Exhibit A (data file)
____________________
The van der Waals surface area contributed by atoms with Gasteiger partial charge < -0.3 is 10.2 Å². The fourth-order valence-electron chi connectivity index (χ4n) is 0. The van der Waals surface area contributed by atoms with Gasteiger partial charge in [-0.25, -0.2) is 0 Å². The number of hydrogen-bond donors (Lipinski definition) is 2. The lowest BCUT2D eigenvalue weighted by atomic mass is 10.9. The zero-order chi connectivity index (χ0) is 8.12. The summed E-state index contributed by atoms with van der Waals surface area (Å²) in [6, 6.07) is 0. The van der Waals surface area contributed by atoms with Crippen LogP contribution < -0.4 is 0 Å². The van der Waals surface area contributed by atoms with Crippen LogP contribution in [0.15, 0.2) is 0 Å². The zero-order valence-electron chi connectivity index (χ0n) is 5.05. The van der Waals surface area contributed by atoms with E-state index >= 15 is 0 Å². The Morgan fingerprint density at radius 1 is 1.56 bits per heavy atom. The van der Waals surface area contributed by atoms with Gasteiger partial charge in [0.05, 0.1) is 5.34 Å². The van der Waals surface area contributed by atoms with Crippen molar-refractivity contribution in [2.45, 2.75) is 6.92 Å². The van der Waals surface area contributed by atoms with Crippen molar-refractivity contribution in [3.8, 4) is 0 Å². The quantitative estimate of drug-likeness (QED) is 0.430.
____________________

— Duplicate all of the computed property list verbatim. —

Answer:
The van der Waals surface area contributed by atoms with Gasteiger partial charge < -0.3 is 10.2 Å². The fourth-order valence-electron chi connectivity index (χ4n) is 0. The van der Waals surface area contributed by atoms with Gasteiger partial charge in [-0.25, -0.2) is 0 Å². The number of hydrogen-bond donors (Lipinski definition) is 2. The lowest BCUT2D eigenvalue weighted by atomic mass is 10.9. The zero-order chi connectivity index (χ0) is 8.12. The summed E-state index contributed by atoms with van der Waals surface area (Å²) in [6, 6.07) is 0. The van der Waals surface area contributed by atoms with Crippen LogP contribution < -0.4 is 0 Å². The van der Waals surface area contributed by atoms with Crippen LogP contribution in [0.15, 0.2) is 0 Å². The zero-order valence-electron chi connectivity index (χ0n) is 5.05. The van der Waals surface area contributed by atoms with E-state index >= 15 is 0 Å². The Morgan fingerprint density at radius 1 is 1.56 bits per heavy atom. The van der Waals surface area contributed by atoms with Gasteiger partial charge in [0.05, 0.1) is 5.34 Å². The van der Waals surface area contributed by atoms with Crippen molar-refractivity contribution in [2.45, 2.75) is 6.92 Å². The van der Waals surface area contributed by atoms with Crippen molar-refractivity contribution in [3.8, 4) is 0 Å². The quantitative estimate of drug-likeness (QED) is 0.430.